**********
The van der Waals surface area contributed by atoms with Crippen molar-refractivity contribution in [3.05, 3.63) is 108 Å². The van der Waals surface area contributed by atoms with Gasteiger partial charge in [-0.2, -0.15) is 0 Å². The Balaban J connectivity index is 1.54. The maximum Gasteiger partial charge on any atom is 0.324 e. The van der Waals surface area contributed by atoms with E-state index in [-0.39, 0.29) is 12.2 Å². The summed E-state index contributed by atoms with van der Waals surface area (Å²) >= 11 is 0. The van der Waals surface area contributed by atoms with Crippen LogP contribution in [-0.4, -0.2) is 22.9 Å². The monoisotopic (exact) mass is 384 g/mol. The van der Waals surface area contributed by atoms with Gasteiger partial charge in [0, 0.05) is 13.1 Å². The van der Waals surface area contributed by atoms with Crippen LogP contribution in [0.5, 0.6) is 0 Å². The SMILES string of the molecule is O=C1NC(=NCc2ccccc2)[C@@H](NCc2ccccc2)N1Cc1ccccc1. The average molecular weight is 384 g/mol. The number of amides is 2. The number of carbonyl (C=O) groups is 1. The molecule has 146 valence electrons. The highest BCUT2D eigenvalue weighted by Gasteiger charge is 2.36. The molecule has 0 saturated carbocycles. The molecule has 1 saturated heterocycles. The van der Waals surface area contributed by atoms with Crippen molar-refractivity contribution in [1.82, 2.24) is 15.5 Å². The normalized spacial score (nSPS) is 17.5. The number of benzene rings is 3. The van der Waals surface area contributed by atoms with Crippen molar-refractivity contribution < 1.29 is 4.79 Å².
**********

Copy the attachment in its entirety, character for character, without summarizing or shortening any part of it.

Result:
The van der Waals surface area contributed by atoms with Crippen molar-refractivity contribution in [3.05, 3.63) is 108 Å². The van der Waals surface area contributed by atoms with Gasteiger partial charge in [-0.2, -0.15) is 0 Å². The Balaban J connectivity index is 1.54. The maximum Gasteiger partial charge on any atom is 0.324 e. The van der Waals surface area contributed by atoms with E-state index in [-0.39, 0.29) is 12.2 Å². The summed E-state index contributed by atoms with van der Waals surface area (Å²) >= 11 is 0. The van der Waals surface area contributed by atoms with Crippen LogP contribution in [-0.4, -0.2) is 22.9 Å². The monoisotopic (exact) mass is 384 g/mol. The van der Waals surface area contributed by atoms with Gasteiger partial charge in [0, 0.05) is 13.1 Å². The van der Waals surface area contributed by atoms with Crippen LogP contribution in [0.5, 0.6) is 0 Å². The SMILES string of the molecule is O=C1NC(=NCc2ccccc2)[C@@H](NCc2ccccc2)N1Cc1ccccc1. The average molecular weight is 384 g/mol. The number of amides is 2. The number of carbonyl (C=O) groups is 1. The molecule has 146 valence electrons. The highest BCUT2D eigenvalue weighted by Gasteiger charge is 2.36. The molecule has 0 saturated carbocycles. The molecule has 1 saturated heterocycles. The van der Waals surface area contributed by atoms with Crippen molar-refractivity contribution in [1.82, 2.24) is 15.5 Å². The normalized spacial score (nSPS) is 17.5. The number of benzene rings is 3. The van der Waals surface area contributed by atoms with Crippen molar-refractivity contribution < 1.29 is 4.79 Å².